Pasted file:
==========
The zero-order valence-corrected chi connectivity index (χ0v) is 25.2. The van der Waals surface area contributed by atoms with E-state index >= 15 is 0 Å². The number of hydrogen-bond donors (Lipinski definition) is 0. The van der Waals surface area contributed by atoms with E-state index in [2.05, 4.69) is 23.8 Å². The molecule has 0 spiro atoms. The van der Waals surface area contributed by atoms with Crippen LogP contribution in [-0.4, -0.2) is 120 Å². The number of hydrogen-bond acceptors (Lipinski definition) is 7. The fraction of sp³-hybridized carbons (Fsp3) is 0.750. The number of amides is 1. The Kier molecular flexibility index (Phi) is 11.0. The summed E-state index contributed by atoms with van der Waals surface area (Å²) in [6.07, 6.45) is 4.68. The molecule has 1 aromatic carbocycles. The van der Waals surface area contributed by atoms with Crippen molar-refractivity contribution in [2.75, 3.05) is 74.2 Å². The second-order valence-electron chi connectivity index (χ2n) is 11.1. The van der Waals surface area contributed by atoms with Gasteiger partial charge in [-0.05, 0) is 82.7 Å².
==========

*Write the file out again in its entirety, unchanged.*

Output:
The zero-order valence-corrected chi connectivity index (χ0v) is 25.2. The van der Waals surface area contributed by atoms with E-state index >= 15 is 0 Å². The number of hydrogen-bond donors (Lipinski definition) is 0. The van der Waals surface area contributed by atoms with E-state index in [2.05, 4.69) is 23.8 Å². The molecule has 0 spiro atoms. The van der Waals surface area contributed by atoms with Crippen LogP contribution in [-0.4, -0.2) is 120 Å². The number of hydrogen-bond acceptors (Lipinski definition) is 7. The fraction of sp³-hybridized carbons (Fsp3) is 0.750. The number of amides is 1. The Kier molecular flexibility index (Phi) is 11.0. The summed E-state index contributed by atoms with van der Waals surface area (Å²) in [6.07, 6.45) is 4.68. The molecule has 1 aromatic carbocycles. The van der Waals surface area contributed by atoms with Crippen molar-refractivity contribution in [2.75, 3.05) is 74.2 Å². The second-order valence-electron chi connectivity index (χ2n) is 11.1. The van der Waals surface area contributed by atoms with Gasteiger partial charge in [-0.05, 0) is 82.7 Å².